Whoa.  Breaking that whole process down into 2 paragraphs reeeeeeeeeally doesn't capture the true essence of the project.  The struggle.  The drama.  The revelation and discovery. The bleary eyes, callused fingers, and crooked spine... The unabridged final paper breaks down the process in 84 extremely detailed pages - "Non-Invasive Digital Excavation and Three-Dimensional Reconstruction of Human Paleontological Remains."

If you'd like to learn more about the Gobero site and the excavation, you can read an article HERE.  Also, Tyler Keillor was recently featured in a Wall Street Journal article: Did Dinosaurs Have Lips? Dinosaur and Paleontology enthusiasts should definitely read both!

In addition to feverishly finishing up the various aspects of my research project, I recently had the opportunity to present my research to a group of students and professionals in the field of Medical Illustration at Georgia Regents University, in Augusta, Georgia.  The O.A. Parkes Symposium and Student Conference was an amazing event.  Getting to meet with other students in the field and hear about their research was very exciting, and the presentations were incredible! Getting to hobnob with Medical Illustration VIPs ain't a bad way to spend a weekend.

I think I'm gonna like this line of work.

National Museum Intern of Mystery

  LSD - AP

The end is nigh.  My final semester of graduate school is upon me.  The past two years have culminated in this moment; the closely approaching convocation.  I will be draped in silken ceremonial garb and my head will be adorned with the mortarest of boards.  I will make my final stride with my hand outstretched, grasping for my hard-won prize...the scroll!  And then I will be cast ceremoniously into the world to make cool anatomical doodads and whatnots.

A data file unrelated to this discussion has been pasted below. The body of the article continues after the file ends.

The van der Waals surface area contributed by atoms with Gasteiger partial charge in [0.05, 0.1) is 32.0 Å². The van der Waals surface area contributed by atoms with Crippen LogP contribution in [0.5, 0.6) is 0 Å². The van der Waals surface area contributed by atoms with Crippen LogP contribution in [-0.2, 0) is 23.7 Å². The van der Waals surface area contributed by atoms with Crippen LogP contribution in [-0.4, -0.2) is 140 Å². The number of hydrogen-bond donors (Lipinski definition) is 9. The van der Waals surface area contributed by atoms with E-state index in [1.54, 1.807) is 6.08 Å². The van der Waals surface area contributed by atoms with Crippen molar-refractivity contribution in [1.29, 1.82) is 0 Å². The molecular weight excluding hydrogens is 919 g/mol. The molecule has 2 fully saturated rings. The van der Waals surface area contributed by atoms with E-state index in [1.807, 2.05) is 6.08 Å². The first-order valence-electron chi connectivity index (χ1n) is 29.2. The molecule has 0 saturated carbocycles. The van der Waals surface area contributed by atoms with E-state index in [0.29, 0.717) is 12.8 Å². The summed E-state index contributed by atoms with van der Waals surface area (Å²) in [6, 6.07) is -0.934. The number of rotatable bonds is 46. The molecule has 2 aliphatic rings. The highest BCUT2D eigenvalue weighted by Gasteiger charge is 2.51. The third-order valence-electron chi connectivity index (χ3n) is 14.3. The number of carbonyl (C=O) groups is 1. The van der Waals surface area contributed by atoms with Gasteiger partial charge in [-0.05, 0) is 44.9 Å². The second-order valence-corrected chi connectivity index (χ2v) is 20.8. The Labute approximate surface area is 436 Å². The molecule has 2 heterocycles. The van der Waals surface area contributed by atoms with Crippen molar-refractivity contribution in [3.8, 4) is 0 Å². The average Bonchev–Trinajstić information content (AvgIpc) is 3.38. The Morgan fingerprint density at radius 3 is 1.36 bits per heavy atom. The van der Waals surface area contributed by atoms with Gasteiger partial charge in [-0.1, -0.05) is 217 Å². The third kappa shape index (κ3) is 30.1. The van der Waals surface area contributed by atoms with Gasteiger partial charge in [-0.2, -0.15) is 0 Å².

Life is good.

This semester I was fortunate enough to be chosen for an internship at the National Museum of Health + Medicine Chicago.  As part of my course work for my final semester I get to work on making awesome 3D models and assets for museum exhibits!  The primary project I'm working on right now is for an upcoming exhibit about Traumatic Brain Injury.  Two other graduate students from the Biomedical Visualization program are working on the exhibit as their final research project, as well as two recent BVIS grads who are affiliated with the museum, and a handful of interns from another program.  The final exhibit will have animations, interactive modules, 3D models of brain and head anatomy, and more.  I'll be working on a short animation that will show the way in which the brain moves within the skull during trauma, leading to TBI.

Thorax Cryosection - The Visible Human Project male dataset (courtesy of


I've been working with the Visible Human Project male dataset, which was an effort made by the National Library of Science in 1986 (more info HERE).  Essentially, a human male cadaver was frozen and sliced into 1mm cryosections and each slice was photographed in high detail.  This type of data can then be imported into a segmentation program and compiled into a 3D model.  This particular data set has since been segmented into skeletal, organ, and soft tissue models in isolation, each of which can be interacted with as it's own model (a kidney or the skull, for example).  I'm working in Materialise (R) Mimics to segment out the skull, cervical vertebrae, and brain in order to create an animation.  This is a nice extension of my research project, in which I've been using the same program (Mimics) to segment skeletal data from a burial site.

In addition to the internship, I am getting ready to begin the final stages of my research project (as mentioned above) and will try to make several exhaustive posts detailing the process.  I met with my committee this past week and finalized the plan for my research - now it's just a matter of organizing the pieces and putting it all together.  I've already finished the heavy lifting, which consisted of manually segmenting the skeletal data of three 10,000 year old human subjects.  The prospects look good and I'm excited to get the last stage of this year-and-a-half long project under way.

Stay tuned for more detail than you could ever want to know about digitally excavating the dead!